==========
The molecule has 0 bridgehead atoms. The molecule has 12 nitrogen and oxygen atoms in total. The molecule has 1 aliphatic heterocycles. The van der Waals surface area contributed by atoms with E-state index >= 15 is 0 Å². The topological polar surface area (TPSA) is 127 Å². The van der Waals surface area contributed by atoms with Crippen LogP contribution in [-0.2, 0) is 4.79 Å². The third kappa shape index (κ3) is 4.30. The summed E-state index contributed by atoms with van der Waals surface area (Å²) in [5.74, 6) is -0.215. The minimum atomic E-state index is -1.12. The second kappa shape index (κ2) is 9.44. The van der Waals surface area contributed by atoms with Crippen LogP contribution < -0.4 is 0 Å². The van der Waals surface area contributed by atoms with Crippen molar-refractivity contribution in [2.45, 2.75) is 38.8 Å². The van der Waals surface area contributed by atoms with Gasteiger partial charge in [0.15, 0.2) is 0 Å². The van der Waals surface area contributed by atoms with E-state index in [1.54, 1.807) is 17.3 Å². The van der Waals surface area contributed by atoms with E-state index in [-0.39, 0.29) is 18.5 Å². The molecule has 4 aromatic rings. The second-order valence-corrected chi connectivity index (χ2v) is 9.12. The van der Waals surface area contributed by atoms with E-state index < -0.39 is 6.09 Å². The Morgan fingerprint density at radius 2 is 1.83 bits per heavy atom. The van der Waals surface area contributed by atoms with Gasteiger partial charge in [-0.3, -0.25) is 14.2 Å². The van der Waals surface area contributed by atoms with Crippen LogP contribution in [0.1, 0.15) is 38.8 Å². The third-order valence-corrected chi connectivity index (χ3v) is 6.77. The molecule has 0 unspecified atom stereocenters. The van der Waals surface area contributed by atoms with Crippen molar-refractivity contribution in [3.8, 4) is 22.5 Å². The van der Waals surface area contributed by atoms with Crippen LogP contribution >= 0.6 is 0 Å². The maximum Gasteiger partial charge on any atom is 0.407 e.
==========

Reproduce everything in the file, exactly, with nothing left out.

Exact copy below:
The molecule has 0 bridgehead atoms. The molecule has 12 nitrogen and oxygen atoms in total. The molecule has 1 aliphatic heterocycles. The van der Waals surface area contributed by atoms with E-state index >= 15 is 0 Å². The topological polar surface area (TPSA) is 127 Å². The van der Waals surface area contributed by atoms with Crippen LogP contribution in [-0.2, 0) is 4.79 Å². The third kappa shape index (κ3) is 4.30. The summed E-state index contributed by atoms with van der Waals surface area (Å²) in [5.74, 6) is -0.215. The minimum atomic E-state index is -1.12. The second kappa shape index (κ2) is 9.44. The van der Waals surface area contributed by atoms with Crippen LogP contribution < -0.4 is 0 Å². The van der Waals surface area contributed by atoms with Crippen molar-refractivity contribution in [2.45, 2.75) is 38.8 Å². The van der Waals surface area contributed by atoms with Gasteiger partial charge in [0.15, 0.2) is 0 Å². The van der Waals surface area contributed by atoms with E-state index in [1.54, 1.807) is 17.3 Å². The van der Waals surface area contributed by atoms with E-state index in [-0.39, 0.29) is 18.5 Å². The molecule has 4 aromatic rings. The second-order valence-corrected chi connectivity index (χ2v) is 9.12. The van der Waals surface area contributed by atoms with E-state index < -0.39 is 6.09 Å². The Morgan fingerprint density at radius 2 is 1.83 bits per heavy atom. The van der Waals surface area contributed by atoms with Gasteiger partial charge in [-0.3, -0.25) is 14.2 Å². The van der Waals surface area contributed by atoms with Crippen LogP contribution in [0.1, 0.15) is 38.8 Å². The third-order valence-corrected chi connectivity index (χ3v) is 6.77. The molecule has 0 unspecified atom stereocenters. The van der Waals surface area contributed by atoms with Crippen molar-refractivity contribution in [3.8, 4) is 22.5 Å². The van der Waals surface area contributed by atoms with Crippen LogP contribution >= 0.6 is 0 Å². The maximum Gasteiger partial charge on any atom is 0.407 e.